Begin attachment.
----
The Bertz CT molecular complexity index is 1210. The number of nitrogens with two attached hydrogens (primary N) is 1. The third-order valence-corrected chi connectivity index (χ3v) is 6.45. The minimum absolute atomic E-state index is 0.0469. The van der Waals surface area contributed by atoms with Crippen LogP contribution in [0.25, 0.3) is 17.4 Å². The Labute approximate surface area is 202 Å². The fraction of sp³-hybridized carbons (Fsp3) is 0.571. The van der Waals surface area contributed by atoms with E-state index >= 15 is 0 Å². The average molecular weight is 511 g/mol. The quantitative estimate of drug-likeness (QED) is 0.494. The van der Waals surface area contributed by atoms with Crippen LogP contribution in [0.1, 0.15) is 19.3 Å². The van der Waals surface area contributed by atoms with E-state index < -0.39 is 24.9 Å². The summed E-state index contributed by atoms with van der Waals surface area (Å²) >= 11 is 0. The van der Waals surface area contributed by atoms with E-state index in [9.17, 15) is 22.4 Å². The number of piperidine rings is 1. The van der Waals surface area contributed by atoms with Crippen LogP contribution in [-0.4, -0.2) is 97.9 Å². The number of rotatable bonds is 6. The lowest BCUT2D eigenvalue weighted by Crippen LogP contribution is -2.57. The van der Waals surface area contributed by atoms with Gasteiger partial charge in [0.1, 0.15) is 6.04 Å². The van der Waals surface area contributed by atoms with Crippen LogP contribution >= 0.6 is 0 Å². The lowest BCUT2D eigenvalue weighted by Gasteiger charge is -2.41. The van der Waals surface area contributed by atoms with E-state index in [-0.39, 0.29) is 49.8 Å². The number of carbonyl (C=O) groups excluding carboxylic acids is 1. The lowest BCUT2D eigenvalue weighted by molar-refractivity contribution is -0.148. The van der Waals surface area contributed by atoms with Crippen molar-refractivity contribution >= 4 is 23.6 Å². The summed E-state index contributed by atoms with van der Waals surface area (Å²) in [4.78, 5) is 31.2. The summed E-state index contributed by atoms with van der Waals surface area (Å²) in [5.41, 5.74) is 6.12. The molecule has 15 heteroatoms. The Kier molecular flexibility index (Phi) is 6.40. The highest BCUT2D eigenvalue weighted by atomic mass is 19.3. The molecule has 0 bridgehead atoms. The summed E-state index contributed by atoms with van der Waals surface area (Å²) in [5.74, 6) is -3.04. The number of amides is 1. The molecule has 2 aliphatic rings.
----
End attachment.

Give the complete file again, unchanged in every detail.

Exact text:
The Bertz CT molecular complexity index is 1210. The number of nitrogens with two attached hydrogens (primary N) is 1. The third-order valence-corrected chi connectivity index (χ3v) is 6.45. The minimum absolute atomic E-state index is 0.0469. The van der Waals surface area contributed by atoms with Crippen LogP contribution in [0.25, 0.3) is 17.4 Å². The Labute approximate surface area is 202 Å². The fraction of sp³-hybridized carbons (Fsp3) is 0.571. The van der Waals surface area contributed by atoms with E-state index >= 15 is 0 Å². The average molecular weight is 511 g/mol. The quantitative estimate of drug-likeness (QED) is 0.494. The van der Waals surface area contributed by atoms with Crippen LogP contribution in [0.1, 0.15) is 19.3 Å². The van der Waals surface area contributed by atoms with E-state index < -0.39 is 24.9 Å². The summed E-state index contributed by atoms with van der Waals surface area (Å²) >= 11 is 0. The van der Waals surface area contributed by atoms with E-state index in [9.17, 15) is 22.4 Å². The number of piperidine rings is 1. The van der Waals surface area contributed by atoms with Crippen LogP contribution in [-0.4, -0.2) is 97.9 Å². The number of rotatable bonds is 6. The lowest BCUT2D eigenvalue weighted by Crippen LogP contribution is -2.57. The van der Waals surface area contributed by atoms with Gasteiger partial charge in [0.1, 0.15) is 6.04 Å². The van der Waals surface area contributed by atoms with Crippen LogP contribution >= 0.6 is 0 Å². The lowest BCUT2D eigenvalue weighted by Gasteiger charge is -2.41. The van der Waals surface area contributed by atoms with E-state index in [-0.39, 0.29) is 49.8 Å². The number of carbonyl (C=O) groups excluding carboxylic acids is 1. The lowest BCUT2D eigenvalue weighted by molar-refractivity contribution is -0.148. The van der Waals surface area contributed by atoms with Crippen molar-refractivity contribution >= 4 is 23.6 Å². The summed E-state index contributed by atoms with van der Waals surface area (Å²) in [4.78, 5) is 31.2. The summed E-state index contributed by atoms with van der Waals surface area (Å²) in [5.41, 5.74) is 6.12. The molecule has 15 heteroatoms. The Kier molecular flexibility index (Phi) is 6.40. The highest BCUT2D eigenvalue weighted by atomic mass is 19.3. The molecule has 0 bridgehead atoms. The summed E-state index contributed by atoms with van der Waals surface area (Å²) in [5.74, 6) is -3.04. The number of amides is 1. The molecule has 2 aliphatic rings.